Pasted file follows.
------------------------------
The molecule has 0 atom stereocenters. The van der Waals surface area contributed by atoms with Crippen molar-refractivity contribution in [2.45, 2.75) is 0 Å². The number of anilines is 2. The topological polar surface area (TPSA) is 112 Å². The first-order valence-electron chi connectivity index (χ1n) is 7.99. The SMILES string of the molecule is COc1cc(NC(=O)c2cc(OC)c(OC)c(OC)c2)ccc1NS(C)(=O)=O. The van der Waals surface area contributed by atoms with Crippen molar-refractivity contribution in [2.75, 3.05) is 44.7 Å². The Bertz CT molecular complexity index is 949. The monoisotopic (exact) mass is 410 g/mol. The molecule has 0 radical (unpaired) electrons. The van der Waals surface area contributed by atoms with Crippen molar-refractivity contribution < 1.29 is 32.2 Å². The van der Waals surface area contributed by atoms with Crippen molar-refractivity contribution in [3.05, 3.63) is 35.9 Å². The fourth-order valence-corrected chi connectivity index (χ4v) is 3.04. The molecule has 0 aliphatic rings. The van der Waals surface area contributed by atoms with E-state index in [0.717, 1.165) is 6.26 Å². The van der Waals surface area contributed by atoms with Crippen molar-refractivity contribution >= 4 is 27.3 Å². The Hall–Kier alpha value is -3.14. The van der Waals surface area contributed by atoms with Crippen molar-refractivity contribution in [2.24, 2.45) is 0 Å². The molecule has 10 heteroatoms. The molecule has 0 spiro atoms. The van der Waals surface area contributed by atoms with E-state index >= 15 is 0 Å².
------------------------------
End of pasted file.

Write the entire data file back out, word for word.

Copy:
The molecule has 0 atom stereocenters. The van der Waals surface area contributed by atoms with Crippen molar-refractivity contribution in [2.45, 2.75) is 0 Å². The number of anilines is 2. The topological polar surface area (TPSA) is 112 Å². The first-order valence-electron chi connectivity index (χ1n) is 7.99. The SMILES string of the molecule is COc1cc(NC(=O)c2cc(OC)c(OC)c(OC)c2)ccc1NS(C)(=O)=O. The van der Waals surface area contributed by atoms with Crippen molar-refractivity contribution in [2.75, 3.05) is 44.7 Å². The Bertz CT molecular complexity index is 949. The monoisotopic (exact) mass is 410 g/mol. The molecule has 0 radical (unpaired) electrons. The van der Waals surface area contributed by atoms with Crippen molar-refractivity contribution < 1.29 is 32.2 Å². The van der Waals surface area contributed by atoms with Crippen molar-refractivity contribution in [3.05, 3.63) is 35.9 Å². The fourth-order valence-corrected chi connectivity index (χ4v) is 3.04. The molecule has 0 aliphatic rings. The van der Waals surface area contributed by atoms with E-state index in [0.717, 1.165) is 6.26 Å². The van der Waals surface area contributed by atoms with Crippen molar-refractivity contribution >= 4 is 27.3 Å². The Hall–Kier alpha value is -3.14. The van der Waals surface area contributed by atoms with Crippen molar-refractivity contribution in [2.24, 2.45) is 0 Å². The molecule has 10 heteroatoms. The molecule has 0 spiro atoms. The van der Waals surface area contributed by atoms with E-state index >= 15 is 0 Å².